I’ll admit that one of the reasons I looked forward to A Spacious Life is because I just adored her incredibly nice book Finding Holy in the Suburbs: Living Faithfully in the Land of Too Much. I loved that sort of sociology of place coupled with seeking an intentional and aware style of discipleship cultivated in light of the obstacles and pressures of living in suburbia. I’ve reviewed it a time or two and highlighted why I think it was so wise and so rare — a nicely-written spirituality book with a sense of place; a critique of the ethos of American suburbia that had as its goal the formation of a holy sort of way in the world. A book fully aware of how the story and ideals and practices of the suburbs (and the American Dream more generally) needed to be counter-balanced by a different sort of story, a gospel story. Anyway, I admire her grit and grace and her accesible but thoughtful writing. I’m glad that she is increasingly known as a writer, podcaster, speaker and advocate for real-world faith.
Which brings us to this new one. Maybe it is inspired somewhat by some of the insights from her suburbs book, but this one is, again, about our creatureliness, how our faith develops as embedded in a place. And (see above) it is unavoidably embedded in a body. We are creatures with — news alert! — limits.
Hales is not the first to write about this, but I trust her spiritual instincts (and her theological chops; she has a PhD from the University of Edinburgh.) In this sense, perhaps A Spacious Life: Trading Hustle and Hurry… is somewhat in the same ballpark as Mandy Smith’s splendid The Vulnerable Pastor: How Human Limitations Empower Our Ministry or maybe about submission to “the givenness of things” for which Wendell Berry is known.
I can tell you this: I have not read this yet and am waiting for that bit of time to open up for me so I can savor it. I need a spacious life and I am not sure I can get rid of hustle, let alone hurry. I know that our creaturely limits are part of the reality of our beloved embodiedness in the world as God made it. But still… this is going to be hard for workaholic me and A Spacious Life will be a grace. Maybe it could be for you, too.
There are plenty of books about slowing down. John Mark Comer’s The Ruthless Elimination of Hurry was a big one this past year (and next week the sequel, Live No Lies: Recognize and Resist the Three Enemies That Sabotage Your Peace, will release and we already have a bunch of pre-orders for that.) Bethke Jefferson two years ago wrote To Hell with the Hustle: Reclaiming Your Life in an Overworked, Overspent, and Overconnected World. But Hales is a writer of great insight and craft and hers will be worth pondering. And what great citations in the footnotes (always the mark of a good writer who is a good reader.) She helpfully draws in Leslie Newbigin and Steve Garber, Tish Harrison Warren and Walt Brueggemann, Fleming Rutledge and Jamie Smith. This is certainly going to be one of my favorite books of the year, even if I have to read it twice to learn to live even some of its wisdom. I want to slow down and try to create some — or, better, receive from God — some spacious bit of life. Why don’t you order it, gaze at the invitation on the cover, and when the time is right, take it up?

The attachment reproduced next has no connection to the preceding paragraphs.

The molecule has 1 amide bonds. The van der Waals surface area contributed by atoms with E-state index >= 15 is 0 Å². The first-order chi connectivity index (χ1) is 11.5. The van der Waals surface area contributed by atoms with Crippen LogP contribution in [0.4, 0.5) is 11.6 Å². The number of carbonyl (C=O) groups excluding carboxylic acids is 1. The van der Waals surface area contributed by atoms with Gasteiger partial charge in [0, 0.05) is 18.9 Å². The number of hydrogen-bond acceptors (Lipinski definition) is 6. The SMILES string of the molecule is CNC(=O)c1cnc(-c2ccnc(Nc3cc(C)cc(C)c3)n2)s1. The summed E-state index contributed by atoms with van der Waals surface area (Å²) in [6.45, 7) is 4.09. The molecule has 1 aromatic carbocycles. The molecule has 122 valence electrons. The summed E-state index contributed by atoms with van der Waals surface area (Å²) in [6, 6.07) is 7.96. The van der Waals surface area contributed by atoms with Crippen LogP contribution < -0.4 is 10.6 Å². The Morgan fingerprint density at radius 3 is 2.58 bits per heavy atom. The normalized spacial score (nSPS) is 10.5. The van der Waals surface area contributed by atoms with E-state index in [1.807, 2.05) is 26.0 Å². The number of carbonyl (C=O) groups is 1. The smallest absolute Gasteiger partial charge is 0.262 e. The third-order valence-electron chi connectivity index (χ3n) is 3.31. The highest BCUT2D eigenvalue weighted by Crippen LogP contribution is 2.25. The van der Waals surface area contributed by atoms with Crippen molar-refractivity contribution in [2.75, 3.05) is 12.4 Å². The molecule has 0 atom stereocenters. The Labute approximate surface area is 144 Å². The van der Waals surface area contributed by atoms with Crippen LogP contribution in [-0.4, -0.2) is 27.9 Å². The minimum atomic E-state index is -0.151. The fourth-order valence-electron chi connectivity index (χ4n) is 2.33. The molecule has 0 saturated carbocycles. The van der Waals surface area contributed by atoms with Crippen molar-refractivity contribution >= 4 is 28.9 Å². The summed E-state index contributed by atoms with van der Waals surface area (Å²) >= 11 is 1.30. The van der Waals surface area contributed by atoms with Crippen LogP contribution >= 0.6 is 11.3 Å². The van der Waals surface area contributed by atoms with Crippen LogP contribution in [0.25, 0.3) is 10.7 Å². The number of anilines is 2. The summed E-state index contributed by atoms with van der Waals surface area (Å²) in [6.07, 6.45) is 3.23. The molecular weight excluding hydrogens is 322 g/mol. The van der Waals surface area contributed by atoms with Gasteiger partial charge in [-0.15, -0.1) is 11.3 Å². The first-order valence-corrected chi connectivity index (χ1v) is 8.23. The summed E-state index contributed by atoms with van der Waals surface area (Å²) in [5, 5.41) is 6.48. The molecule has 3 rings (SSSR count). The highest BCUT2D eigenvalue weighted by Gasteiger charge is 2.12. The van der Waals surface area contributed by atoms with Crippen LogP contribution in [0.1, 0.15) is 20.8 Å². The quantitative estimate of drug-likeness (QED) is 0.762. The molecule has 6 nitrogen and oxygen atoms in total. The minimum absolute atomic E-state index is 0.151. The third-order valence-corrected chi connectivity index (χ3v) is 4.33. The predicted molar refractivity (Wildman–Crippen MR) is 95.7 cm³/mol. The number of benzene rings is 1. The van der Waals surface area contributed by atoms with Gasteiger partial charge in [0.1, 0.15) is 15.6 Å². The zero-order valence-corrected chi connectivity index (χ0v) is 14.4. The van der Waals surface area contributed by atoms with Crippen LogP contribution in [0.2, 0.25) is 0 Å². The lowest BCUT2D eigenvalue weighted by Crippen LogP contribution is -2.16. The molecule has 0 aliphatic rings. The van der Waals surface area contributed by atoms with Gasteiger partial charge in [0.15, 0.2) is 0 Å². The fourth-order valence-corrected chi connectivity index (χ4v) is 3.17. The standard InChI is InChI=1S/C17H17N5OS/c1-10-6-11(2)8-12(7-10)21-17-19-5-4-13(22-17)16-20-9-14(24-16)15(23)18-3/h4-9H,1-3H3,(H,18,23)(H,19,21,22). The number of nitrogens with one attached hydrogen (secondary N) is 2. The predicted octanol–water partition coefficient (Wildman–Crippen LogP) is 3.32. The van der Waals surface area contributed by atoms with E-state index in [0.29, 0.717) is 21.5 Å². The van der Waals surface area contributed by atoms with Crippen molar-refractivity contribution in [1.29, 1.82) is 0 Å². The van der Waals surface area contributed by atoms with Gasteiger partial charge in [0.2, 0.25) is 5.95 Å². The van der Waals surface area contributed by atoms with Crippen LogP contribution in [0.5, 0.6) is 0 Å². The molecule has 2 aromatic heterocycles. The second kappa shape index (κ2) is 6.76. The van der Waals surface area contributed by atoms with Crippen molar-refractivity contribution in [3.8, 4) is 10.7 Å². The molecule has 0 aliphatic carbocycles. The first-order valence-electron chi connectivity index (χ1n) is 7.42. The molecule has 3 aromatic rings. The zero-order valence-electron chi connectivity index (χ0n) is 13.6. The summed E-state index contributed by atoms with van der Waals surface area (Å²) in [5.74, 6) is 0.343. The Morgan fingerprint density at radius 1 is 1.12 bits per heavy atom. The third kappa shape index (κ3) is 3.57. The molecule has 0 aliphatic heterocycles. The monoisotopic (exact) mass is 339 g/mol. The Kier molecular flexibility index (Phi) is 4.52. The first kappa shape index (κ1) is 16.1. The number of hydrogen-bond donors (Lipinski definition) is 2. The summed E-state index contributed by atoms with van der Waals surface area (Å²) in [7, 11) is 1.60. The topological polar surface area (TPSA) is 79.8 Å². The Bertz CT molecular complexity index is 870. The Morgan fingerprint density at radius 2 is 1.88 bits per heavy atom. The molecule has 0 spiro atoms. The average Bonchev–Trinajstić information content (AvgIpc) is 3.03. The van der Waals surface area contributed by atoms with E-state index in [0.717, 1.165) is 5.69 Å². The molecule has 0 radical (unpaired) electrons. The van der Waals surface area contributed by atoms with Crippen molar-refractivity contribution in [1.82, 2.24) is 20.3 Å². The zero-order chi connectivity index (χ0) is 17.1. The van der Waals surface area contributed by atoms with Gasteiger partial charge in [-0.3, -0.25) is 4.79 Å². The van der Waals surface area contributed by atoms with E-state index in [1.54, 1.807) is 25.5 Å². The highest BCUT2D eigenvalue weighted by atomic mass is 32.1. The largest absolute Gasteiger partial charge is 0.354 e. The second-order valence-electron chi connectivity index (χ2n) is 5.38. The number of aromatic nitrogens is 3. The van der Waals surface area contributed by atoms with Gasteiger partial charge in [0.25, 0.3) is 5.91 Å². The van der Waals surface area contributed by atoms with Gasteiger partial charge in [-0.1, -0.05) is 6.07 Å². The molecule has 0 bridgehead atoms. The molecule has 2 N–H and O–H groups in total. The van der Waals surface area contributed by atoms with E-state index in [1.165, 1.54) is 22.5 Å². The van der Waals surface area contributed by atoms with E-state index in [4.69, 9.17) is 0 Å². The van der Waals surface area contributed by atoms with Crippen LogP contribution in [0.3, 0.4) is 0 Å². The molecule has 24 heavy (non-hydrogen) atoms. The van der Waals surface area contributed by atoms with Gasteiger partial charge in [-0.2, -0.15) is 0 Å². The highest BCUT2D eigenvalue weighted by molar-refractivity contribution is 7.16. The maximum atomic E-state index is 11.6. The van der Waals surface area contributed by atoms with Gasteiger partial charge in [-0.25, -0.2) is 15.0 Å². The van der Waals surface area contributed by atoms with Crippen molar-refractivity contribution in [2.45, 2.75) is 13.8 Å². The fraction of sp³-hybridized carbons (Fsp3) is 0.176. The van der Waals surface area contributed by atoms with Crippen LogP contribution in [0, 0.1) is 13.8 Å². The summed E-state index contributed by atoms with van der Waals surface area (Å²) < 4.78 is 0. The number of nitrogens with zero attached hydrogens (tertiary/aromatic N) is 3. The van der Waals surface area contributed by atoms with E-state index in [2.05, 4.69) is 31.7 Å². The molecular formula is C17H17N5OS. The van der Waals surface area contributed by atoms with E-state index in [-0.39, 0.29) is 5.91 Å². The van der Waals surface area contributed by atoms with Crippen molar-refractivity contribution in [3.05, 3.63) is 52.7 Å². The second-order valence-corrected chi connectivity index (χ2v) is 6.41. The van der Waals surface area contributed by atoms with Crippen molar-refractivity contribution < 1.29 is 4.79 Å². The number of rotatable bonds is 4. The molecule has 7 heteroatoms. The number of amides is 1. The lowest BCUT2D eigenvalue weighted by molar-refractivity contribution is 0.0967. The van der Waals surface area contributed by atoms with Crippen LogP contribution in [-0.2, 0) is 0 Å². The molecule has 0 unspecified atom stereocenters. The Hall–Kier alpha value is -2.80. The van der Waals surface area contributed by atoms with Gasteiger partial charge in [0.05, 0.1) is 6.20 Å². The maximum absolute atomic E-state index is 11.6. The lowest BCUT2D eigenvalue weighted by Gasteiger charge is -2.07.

There are discussion questions for A Spacious Life and the 13 chapters (each with the subtitle of “An Invitation to…” would make a great small group read.
Listen to what these other good writers are saying:
In this book, Ashley offers us a glimpse of the steady beauty that a small life can provide. Interspersed with descriptions of everyday beauty that we so often overlook, she invites us to slow down and savor the fullness of Christ manifested in every moment. She invites us to find respite from the noisy, squawking world that so often distracts us–to find rest (and purpose) in Jesus. Reading her writing is a wonderful first step to the restfulness of which she speaks. It is a balm for a weary soul. –Jasmine Holmes, author of Mother to Son: Letters to a Black Boy on Identity and Hope
Most of us in the West are trying to do too much. We wear ourselves out with our mad dash to make something of ourselves and secure a sense of significance. In A Spacious Life, Ashley Hales shows us a better path of flourishing by meditating on the goodness of creaturely limits and the wise way of Jesus. Her theologically rich and pastoral invitation to slow down is a needed tonic in our culture of ambition and excess. –Tish Harrison Warren, Anglican priest and author of Liturgy of the Ordinary and Prayer in the Night
From limitations to flourishing, Ashley Hales takes us by the hand and walks us forward into a new freedom that is really an old freedom. She offers the good news that the good life is not what we expected, but it’s right here in front of us, waiting between the boundary lines of our limitations. A Spacious Life is a welcoming invitation to consider that a smaller life means bigger love. –Sandra McCracken, singer-songwriter and recording artist, author of the forthcoming Send Out Your Light: The Illuminating Power of Scripture and Song
Nearly every other voice in our culture calls us to defy and detest limits, which is why it is so important for us to understand the different ways proper limits are not only good but essential to human flourishing. Dr. Ashley Hales has written a welcoming, biblically rich, and well-researched book that invites us to live a spacious life. Her painfully relatable stories of life in the contemporary world are paired with insightful cultural analysis, scriptural wisdom, and beautiful prayers to help readers see the goodness in embracing God-given limitations. — Alan Noble, author of Disruptive Witness: Speaking Truth in a Distracted Age and the forthcoming You Are Not Your Own: Belonging to God in an Inhuman World